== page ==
4.1 Does the law of your jurisdiction distinguish between exploration and production rights and surface rights? If so, how does an owner of exploration and production rights acquire surface rights?
Under the Oil and Gas Law, oil and gas operations must be carried out within the Indonesian mining territory. The right of a production sharing contract (PSC) contractor to a working area does not include the right to land surface. Generally speaking, land rights will be obtained by negotiating with owners and occupiers, in accordance with prevailing laws. To the extent that these facilities are used for upstream activities within the framework of a cooperation contract, the PSC contractor will have to comply with the Oil and Gas Law, Government Regulation 35/2004 and the relevant implementing regulations to be issued thereunder. PSC contractors are responsible for the payment of these rights. Land that is purchased for a facility will become the property of the state; while land that is leased for a facility will be leased in the name of the PSC contractor.
4.2 Where surface rights are acquired, what are the operator's rights and obligations as regards the landowner? And what are the landowner's rights and obligations as regards the operator?
A PSC contractor intending to use surface rights must reach a settlement with the landowner or title holder. This settlement must be done through deliberation to reach consensus, with deliberations involving the local community to decide on:
- the method of sale and purchase;
- appropriate compensation;
- recognition; or
- other forms of compensation.
The landowner or title holder must permit the PSC contractor to carry out exploration and production once the PSC contractor presents the relevant PSC or makes a settlement for the use of the land.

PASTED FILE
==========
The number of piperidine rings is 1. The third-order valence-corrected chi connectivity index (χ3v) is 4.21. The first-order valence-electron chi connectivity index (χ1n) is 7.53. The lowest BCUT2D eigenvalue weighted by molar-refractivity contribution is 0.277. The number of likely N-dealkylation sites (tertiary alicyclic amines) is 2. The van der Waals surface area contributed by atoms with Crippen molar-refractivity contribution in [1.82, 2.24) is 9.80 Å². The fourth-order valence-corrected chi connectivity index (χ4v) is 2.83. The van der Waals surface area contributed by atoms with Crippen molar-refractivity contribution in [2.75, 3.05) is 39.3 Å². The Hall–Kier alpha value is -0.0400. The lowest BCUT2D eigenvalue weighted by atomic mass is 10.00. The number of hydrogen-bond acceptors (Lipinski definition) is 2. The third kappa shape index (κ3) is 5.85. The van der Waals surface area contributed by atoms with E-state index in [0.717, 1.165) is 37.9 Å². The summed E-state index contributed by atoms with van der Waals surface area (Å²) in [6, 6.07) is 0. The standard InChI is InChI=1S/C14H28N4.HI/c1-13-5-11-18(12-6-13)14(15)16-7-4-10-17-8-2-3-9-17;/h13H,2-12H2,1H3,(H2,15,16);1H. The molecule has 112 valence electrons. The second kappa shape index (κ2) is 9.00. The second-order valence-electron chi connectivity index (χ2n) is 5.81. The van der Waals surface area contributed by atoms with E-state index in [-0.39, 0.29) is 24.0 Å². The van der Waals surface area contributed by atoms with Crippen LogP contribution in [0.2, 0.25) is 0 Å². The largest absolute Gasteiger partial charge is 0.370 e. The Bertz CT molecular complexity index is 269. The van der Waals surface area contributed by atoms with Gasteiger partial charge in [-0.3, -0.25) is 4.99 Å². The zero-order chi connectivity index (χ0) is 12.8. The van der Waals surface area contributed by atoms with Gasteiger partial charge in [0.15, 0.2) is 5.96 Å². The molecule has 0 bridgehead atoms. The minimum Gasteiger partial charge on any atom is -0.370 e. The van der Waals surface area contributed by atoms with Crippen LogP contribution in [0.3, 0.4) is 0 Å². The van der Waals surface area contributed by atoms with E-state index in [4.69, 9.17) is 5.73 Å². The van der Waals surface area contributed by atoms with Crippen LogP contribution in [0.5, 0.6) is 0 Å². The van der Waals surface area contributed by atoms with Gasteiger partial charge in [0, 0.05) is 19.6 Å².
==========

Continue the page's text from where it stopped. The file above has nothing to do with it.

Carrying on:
4.3 Is there a process for the mandatory acquisition of surface rights? If so, what does this involve?
Under Law 2/2012 regarding Land Procurement for Public Interest Developments, as amended by the Job Creation Law, and Government Regulation 19/2021 regarding Implementation of Land Procurement for Public Interest Developments, land for oil and gas operations can be acquired by concerned institutions (eg, state organs, ministries, the regional or central government, mandated state-owned entities) under the land acquisition scheme for public procurement purposes. This land acquisition scheme can be used for the development of:
- oil, gas and geothermal infrastructure; and
- industrial areas for the upstream and downstream oil and gas industry commissioned and/or controlled by:
- the central government;
- regional governments;
- state-owned entities; or
- regional government-owned entities.
Further procedures on land procurement for public purposes (including for oil and gas infrastructure and upstream and downstream oil and gas industrial areas) are provided in Government Regulation 19/2021, which states that land procurement for public purposes involves the following stages:
- implementation; and
- submission of results.
4.4 Are any native title issues applicable?
There is a possibility of native title issues, which may relate to rights to land. Indonesia acknowledges customary and native rights, both of which are uncertified. Such rights are typically proven through documents showing payment of taxes, sometimes in the form of letters known as surat girik. Communities or persons need not furnish written evidence of ownership if they have undisturbed use of the land as evidenced, for example, by structures or planted vegetation. Land ownership may also be based on historical or hereditary claims, which are not evidenced by structure or planted vegetation. Such claims may be verified by communicating with local government officials such as the village chief.
4.5 Are any other rights needed to use the land (eg, zoning permissions or planning requirements)?